Wednesday, 4 March 2015

Red-billed Tropicbird




The final day of February found me on the rugged south-east coast of the island, on a cliff which was being relentlessly and violently pounded by angry waves of the Atlantic Ocean.  Some of the waves were so large that they reached a couple feet over the cliff which was more than 30’ in some areas.  It was in these harsh conditions that one of the most rarely seen, locally breeding birds of Barbados was found, the Red-billed Tropicbird (Phaethon aethereus).

Photo by Dr. John Webster

These beautiful and graceful birds spend most of their life at sea but return to nest in holes or crevices on the south-east, east and northern sea cliffs of the island.  Red-billed Tropicbirds are 18-20” in length excluding the two centre tails or plumes which can be double the length of the bird.  It is a white bird with black eye patches, black barring on the back, black wing tips and of course a red bill.



I spent an hour observing these birds with some flying in and out of crevices in the sea cliff.  I counted about eight birds within that time.
The Red-billed Tropicbird is one of only two pelagic bird species with a history of nesting on the island. If all goes to plan, in April I will be telling you about the other pelagic bird so look out for that.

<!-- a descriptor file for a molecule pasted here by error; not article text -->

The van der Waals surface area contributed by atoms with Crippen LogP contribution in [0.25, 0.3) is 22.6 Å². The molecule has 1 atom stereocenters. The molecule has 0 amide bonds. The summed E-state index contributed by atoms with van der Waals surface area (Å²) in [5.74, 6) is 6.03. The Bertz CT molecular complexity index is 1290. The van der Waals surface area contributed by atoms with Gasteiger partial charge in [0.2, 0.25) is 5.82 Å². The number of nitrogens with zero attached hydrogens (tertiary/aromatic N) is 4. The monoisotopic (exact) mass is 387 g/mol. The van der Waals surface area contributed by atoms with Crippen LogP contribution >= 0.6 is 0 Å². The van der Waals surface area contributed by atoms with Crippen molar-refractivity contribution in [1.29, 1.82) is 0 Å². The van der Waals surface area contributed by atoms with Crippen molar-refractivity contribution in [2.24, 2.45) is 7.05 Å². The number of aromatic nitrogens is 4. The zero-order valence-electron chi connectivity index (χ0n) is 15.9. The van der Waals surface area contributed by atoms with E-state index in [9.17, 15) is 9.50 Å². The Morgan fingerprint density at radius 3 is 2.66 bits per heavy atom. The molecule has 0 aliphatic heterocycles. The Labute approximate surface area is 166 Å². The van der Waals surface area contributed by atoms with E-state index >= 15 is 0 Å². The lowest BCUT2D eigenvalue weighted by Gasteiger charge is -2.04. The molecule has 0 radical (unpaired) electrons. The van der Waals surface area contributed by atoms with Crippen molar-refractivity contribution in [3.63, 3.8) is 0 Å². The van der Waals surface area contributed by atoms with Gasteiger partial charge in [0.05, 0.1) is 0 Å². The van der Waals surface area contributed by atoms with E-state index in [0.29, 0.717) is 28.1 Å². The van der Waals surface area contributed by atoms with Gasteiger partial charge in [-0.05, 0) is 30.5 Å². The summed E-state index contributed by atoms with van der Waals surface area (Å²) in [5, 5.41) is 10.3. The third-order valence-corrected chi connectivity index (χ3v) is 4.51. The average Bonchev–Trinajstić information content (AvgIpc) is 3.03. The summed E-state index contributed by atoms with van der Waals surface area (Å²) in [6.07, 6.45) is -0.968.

Red-billed Tropicbird (Photographs)

Below are a few photographs from my February 28 trip to observe Red-billed Tropicbirds at their nesting ground on the south-east coast of Barbados.





















Sunday, 22 February 2015

The Great Backyard Bird Count 2015



Barn Swallow
The 18th annual Great Backyard Bird Count (GBBC) was held on February 14-16 worldwide and up to February 21st had statistics of over 139,400 checklists being submitted; with over 4,850 species observed and more than 17,893,900 birds counted.  As I did for the first time in 2014, I joined the global bird count this year.  While I was able to visit ten locations, it mostly was a busy non birding weekend for me and I did not make it to a few key locations e.g. WSR and Chancery Lane.  At the end of the three days, I had submitted 10 checklists, with 44 species of birds and counting close to 590 individual birds.

The Stats


The most numerous species of birds counted were the Blue-winged Teals with a count of 127 birds.  I missed out on a few key locations which would have added to this total.  Birders who birded at some of these locations and posted the GBBC turned up over 100 more Blue-winged Teals, giving a view of over 200 birds on the island.


Cattle Egrets
In comparison the number of Cattle Egrets counted was 122, this was just a small drop in the pan of the true population on the island.  The most of the Cattle Egrets counted were from a small rookery but, with many rookeries on the island hosting hundreds of birds, 122 is a very small fraction of the cattle Egrets here in Barbados.






My Highlight